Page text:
Rutti v. Lojack Corp., Inc.
The district court granted Lojack summary judgment, holding that Rutti’s commute was not compensable as a matter of law and that the preliminary and postliminary activities were not compensable because they either were not integral to Rutti’s principal activities or consumed a de minimis amount of time. On appeal, the Ninth Circuit affirmed the district court’s denial of compensation under federal law for Rutti’s commute and for his preliminary activities. However, they vacated the district court’s grant of summary judgment on Rutti’s claim for compensation of his commute under California law and on his postliminary activity of required daily portable data transmissions. It is compensability of the postliminary portable data transmissions that is discussed here.
Discussing the claim it revived, the Court stated, “Lojack requires that Rutti, after he completes his last job for the day and goes ‘off-the-clock,’ return home and send a PDT transmission to Lojack using a modem provided by Lojack. The transmissions have to be made every day as they provide Lojack with information concerning all the jobs its technicians perform during the day. The transmissions appear to be ‘part of the regular work of the employees in the ordinary course of business,’ and are ‘necessary to the business and [are] performed by the employees, primarily for the benefit of the employer, in the ordinary course of that business.’ Dunlop, 527 F.2d at 401. Accordingly, at least on summary judgment, the district court could not determine that this activity was not integral to the Rutti’s principal activities.
Lojack might still be entitled to summary judgment, if it could be determined that this postliminary activity was clearly de minimis. The evidence before the district court, however, does not compel such a conclusion. The fact that several technicians testified that they spent no more than five to ten minutes a night on PDT transmissions might appear to give rise to a presumption that an activity is de minimis, see Lindow, 738 F.2d at 1062, but such a conclusion is neither factually nor legally compelling.
It is not factually compelling because, although it may take only five to ten minutes to initiate and send the PDT transmission, the record shows that the employee is required to come back and check to see that the transmission was successful, and if not, send it again. There is also evidence in the record that there are frequent transmission failures. Accordingly, the record does not compel a finding that the daily transmission of the record of the day’s jobs takes less than ten minutes.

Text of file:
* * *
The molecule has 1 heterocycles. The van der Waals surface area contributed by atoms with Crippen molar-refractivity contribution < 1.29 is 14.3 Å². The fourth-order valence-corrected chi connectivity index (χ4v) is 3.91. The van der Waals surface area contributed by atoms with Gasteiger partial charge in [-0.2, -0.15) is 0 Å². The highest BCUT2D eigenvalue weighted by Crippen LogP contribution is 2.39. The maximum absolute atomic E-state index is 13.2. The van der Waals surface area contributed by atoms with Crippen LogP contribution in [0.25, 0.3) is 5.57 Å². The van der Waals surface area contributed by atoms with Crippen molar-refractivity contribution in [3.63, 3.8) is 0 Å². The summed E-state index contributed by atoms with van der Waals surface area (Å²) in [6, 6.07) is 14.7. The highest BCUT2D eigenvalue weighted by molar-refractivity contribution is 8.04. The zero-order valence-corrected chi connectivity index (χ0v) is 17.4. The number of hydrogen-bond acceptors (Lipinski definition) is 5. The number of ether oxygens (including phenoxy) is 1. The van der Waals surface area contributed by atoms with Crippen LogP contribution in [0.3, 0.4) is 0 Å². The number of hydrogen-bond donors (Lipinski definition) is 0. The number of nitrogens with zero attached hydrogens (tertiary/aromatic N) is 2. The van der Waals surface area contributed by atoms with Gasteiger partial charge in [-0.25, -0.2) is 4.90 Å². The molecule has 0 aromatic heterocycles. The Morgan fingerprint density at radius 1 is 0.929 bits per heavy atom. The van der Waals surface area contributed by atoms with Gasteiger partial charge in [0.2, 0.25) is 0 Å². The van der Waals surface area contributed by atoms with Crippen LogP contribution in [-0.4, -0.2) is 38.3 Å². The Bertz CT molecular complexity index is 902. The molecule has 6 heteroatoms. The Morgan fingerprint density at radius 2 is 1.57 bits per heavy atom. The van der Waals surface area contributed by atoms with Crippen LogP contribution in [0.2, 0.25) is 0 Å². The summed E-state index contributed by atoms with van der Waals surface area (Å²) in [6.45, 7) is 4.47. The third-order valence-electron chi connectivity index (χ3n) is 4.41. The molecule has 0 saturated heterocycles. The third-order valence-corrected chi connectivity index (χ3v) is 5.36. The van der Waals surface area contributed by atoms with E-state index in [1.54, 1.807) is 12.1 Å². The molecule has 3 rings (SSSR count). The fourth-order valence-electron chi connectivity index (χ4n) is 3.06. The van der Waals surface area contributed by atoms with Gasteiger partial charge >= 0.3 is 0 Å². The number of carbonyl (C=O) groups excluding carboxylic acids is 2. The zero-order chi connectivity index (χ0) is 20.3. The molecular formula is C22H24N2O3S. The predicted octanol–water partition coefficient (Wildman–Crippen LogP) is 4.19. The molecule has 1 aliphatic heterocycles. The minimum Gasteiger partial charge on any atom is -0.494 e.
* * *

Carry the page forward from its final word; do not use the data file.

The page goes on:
Furthermore, we have not adopted a ten or fifteen minute de minimis rule. Although we noted in Lindow, that “most courts have found daily periods of approximately 10 minutes de minimis even though otherwise compensable,” we went on to hold that “[t]here is no precise amount of time that may be denied compensation as de minimis ” and that “[n]o rigid rule can be applied with mathematical certainty.” 738 F.2d at 1062. The panel went on to set forth a three-prong standard, which would have been unnecessary if the panel had intended to adopt a ten or fifteen minute rule.
The application of this three-prong test to the facts in this case do not compel a conclusion that the PDT transmissions are de minimis. The first prong, “the practical administrative difficulty of recording the additional time,” id. at 1063, is closely balanced in this case. Certainly, it is difficult to determine exactly how much time each technician spends daily on the PDT transmissions. It is also not clear what activities should be covered. Is the time when the technician comes back to check to see if the transmission was successful included? When a technician is waiting until ten minutes after the hour, is he “engaged to wait” or “waiting to be engaged?” See Owens, 971 F.2d at 350. Although it may be difficult to determine the actual time a technician takes to complete the PDT transmissions, it may be possible to reasonably determine or estimate the average time. For example, there is evidence in the record that Lojack had agreed to pay one technician an extra 15 minutes a day to cover the time spent on PDT transmissions. In sum, the inherent difficulty of recording the actual time spent on a particular PDT transmission does not necessarily bar a determination that the PDT transmissions are not de minimis. See Reich v. Monfort, Inc., 144 F.3d 1329, 1334 (10th Cir.1998) (holding that the time it took meat packers to don and shed their employer-mandated clothing was not de minimis even though “the practical difficulty of supervising and recording the additional time weighs in favor of finding it noncompensable”).